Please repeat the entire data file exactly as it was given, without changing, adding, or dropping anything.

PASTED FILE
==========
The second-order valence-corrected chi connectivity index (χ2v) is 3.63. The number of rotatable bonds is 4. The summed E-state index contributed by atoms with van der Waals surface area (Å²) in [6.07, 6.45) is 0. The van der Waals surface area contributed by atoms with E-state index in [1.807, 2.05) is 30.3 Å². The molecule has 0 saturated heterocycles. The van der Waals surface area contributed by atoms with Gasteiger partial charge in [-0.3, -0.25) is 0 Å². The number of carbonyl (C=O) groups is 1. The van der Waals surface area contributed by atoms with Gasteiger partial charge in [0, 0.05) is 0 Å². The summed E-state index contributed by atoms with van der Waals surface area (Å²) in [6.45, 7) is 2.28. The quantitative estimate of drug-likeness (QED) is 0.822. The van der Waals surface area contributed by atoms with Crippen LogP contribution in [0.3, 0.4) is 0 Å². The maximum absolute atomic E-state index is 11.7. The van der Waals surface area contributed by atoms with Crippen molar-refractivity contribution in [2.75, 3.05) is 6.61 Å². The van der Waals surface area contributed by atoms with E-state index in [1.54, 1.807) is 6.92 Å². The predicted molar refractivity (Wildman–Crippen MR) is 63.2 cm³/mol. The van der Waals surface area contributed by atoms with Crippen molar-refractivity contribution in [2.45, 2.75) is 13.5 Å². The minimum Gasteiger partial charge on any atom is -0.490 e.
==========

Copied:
The second-order valence-corrected chi connectivity index (χ2v) is 3.63. The number of rotatable bonds is 4. The summed E-state index contributed by atoms with van der Waals surface area (Å²) in [6.07, 6.45) is 0. The van der Waals surface area contributed by atoms with E-state index in [1.807, 2.05) is 30.3 Å². The molecule has 0 saturated heterocycles. The van der Waals surface area contributed by atoms with Gasteiger partial charge in [-0.3, -0.25) is 0 Å². The number of carbonyl (C=O) groups is 1. The van der Waals surface area contributed by atoms with Gasteiger partial charge in [0, 0.05) is 0 Å². The summed E-state index contributed by atoms with van der Waals surface area (Å²) in [6.45, 7) is 2.28. The quantitative estimate of drug-likeness (QED) is 0.822. The van der Waals surface area contributed by atoms with Crippen LogP contribution in [0.3, 0.4) is 0 Å². The maximum absolute atomic E-state index is 11.7. The van der Waals surface area contributed by atoms with Crippen molar-refractivity contribution in [2.75, 3.05) is 6.61 Å². The van der Waals surface area contributed by atoms with E-state index in [1.54, 1.807) is 6.92 Å². The predicted molar refractivity (Wildman–Crippen MR) is 63.2 cm³/mol. The van der Waals surface area contributed by atoms with Crippen molar-refractivity contribution in [2.45, 2.75) is 13.5 Å². The minimum Gasteiger partial charge on any atom is -0.490 e.